Employers that provide identity-protection services to employees do not have to include the value of the benefit in employees’ wages and gross income, the Internal Revenue Service said Dec. 30.
Additionally, employers do not have to report the amounts on Form W-2 or Form 1099-MISC, the IRS said in Announcement 2016-02.
Identity-protection services provide clients with credit and fraud monitoring and help protect personal information such as Social Security numbers, credit card numbers and bank account information.
“Despite heightened efforts by organizations to prevent data breaches using traditional information technology security features, some organizations are making security decisions based on the belief that breaches of their information systems are inevitable,” the IRS said.
Many organizations are combating data breaches by providing identity-protection services to employees before a breach occurs, the agency said. Information systems containing the personal information of employees and customers often are the target of such breaches.
The provision does not apply to cash received in lieu of identity-protection services or to proceeds received under an identity-theft insurance policy, the IRS said. Although these identity protection services are excluded from federal taxation, employers should check state and local tax laws.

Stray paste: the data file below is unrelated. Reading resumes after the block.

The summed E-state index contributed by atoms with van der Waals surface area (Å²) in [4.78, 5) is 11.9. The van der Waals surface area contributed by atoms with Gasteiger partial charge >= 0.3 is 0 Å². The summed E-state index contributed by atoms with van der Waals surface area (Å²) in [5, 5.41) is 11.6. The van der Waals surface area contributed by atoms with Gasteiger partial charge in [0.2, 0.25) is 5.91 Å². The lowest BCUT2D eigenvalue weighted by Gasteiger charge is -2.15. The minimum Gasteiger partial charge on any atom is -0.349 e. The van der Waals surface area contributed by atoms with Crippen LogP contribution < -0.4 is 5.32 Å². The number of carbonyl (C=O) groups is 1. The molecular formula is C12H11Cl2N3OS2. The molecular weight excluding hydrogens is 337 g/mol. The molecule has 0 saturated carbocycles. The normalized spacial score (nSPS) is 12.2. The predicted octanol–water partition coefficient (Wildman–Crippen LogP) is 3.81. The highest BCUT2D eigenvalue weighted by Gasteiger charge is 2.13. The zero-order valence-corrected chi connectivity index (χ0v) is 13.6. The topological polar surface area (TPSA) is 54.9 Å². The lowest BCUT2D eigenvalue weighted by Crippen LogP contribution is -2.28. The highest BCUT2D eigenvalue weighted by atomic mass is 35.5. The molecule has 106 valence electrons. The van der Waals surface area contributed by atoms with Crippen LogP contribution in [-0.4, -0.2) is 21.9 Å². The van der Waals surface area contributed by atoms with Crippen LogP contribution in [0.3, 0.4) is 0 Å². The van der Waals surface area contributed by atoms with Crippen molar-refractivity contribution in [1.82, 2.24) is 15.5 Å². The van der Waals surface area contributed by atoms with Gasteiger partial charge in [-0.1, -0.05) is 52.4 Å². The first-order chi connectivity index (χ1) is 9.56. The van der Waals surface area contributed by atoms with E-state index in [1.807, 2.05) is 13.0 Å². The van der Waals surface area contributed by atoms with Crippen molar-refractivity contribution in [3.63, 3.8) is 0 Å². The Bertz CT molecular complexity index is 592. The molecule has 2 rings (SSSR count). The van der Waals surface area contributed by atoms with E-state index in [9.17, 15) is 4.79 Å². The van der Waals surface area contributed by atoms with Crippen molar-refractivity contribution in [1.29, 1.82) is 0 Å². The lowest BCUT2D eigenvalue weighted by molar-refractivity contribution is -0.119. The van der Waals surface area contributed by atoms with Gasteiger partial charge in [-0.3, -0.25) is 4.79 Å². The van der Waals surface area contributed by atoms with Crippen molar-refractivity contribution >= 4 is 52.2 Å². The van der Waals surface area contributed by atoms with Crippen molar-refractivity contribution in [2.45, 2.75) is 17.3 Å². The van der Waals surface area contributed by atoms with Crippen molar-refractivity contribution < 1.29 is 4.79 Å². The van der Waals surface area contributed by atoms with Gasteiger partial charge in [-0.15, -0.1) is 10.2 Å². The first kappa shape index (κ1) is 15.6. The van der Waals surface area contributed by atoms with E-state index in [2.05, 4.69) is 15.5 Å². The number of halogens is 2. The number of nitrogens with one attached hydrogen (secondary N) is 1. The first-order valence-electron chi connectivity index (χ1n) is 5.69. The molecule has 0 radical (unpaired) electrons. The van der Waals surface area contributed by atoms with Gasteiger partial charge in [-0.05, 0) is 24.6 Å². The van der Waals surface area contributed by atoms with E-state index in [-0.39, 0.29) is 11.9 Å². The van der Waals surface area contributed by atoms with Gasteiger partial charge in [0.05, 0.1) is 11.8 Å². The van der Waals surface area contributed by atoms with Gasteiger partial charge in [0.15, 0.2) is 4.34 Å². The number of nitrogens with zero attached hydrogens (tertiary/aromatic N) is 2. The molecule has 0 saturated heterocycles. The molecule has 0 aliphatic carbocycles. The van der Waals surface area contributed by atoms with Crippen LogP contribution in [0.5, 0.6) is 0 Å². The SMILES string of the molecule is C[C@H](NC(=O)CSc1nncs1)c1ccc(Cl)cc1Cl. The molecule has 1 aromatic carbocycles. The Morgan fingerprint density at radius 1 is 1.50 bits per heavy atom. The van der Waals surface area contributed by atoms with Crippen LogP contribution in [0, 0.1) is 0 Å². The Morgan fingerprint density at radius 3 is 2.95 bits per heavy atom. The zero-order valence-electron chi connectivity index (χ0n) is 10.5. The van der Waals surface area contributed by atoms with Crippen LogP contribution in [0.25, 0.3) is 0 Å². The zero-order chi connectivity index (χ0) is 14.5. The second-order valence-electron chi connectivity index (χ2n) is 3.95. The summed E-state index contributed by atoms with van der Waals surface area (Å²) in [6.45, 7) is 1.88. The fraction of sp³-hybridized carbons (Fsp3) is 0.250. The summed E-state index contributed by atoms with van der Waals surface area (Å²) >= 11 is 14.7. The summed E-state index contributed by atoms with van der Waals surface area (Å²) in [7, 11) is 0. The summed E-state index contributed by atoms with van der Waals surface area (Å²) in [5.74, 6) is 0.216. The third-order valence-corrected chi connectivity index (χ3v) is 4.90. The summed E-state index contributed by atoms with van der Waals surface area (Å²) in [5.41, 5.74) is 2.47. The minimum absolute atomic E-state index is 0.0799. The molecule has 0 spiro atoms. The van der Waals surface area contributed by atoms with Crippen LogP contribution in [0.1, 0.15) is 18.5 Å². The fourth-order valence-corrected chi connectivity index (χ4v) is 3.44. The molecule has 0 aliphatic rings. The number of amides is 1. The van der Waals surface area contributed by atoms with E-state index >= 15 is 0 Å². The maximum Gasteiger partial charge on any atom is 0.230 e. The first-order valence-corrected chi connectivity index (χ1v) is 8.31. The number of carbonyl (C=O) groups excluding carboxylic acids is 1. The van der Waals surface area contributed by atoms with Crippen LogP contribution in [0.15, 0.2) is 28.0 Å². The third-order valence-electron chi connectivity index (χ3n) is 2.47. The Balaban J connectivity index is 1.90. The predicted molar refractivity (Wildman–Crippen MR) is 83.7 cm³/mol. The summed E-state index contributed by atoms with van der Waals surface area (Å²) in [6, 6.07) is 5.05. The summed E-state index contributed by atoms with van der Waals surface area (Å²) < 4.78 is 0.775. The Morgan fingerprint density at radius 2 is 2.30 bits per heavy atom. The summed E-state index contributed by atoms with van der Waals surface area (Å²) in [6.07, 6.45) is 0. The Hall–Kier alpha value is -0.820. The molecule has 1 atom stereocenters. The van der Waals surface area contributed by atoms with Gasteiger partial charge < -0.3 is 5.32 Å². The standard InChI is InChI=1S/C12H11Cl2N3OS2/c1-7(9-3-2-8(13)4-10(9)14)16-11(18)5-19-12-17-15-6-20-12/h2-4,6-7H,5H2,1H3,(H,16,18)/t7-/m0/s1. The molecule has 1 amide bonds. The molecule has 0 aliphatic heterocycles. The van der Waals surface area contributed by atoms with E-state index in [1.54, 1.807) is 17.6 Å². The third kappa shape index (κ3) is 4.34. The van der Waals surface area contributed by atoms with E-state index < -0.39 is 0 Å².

The IRS announcement extends the tax relief given to some taxpayers in Announcement 2015-22. In that notice, the agency provided some tax relief for identity-protection services provided after a breach and received requests to expand the relief to services provided before a breach to “allow earlier detection of a data breach and minimize the impact of a breach on operations.”
Data security is a concern for many organizations because of security breaches, the IRS said. The Bureau of Justice Statistics estimated that 16.6 million people were victims of identity theft in 2012, the latest year for which data were available, the IRS said.
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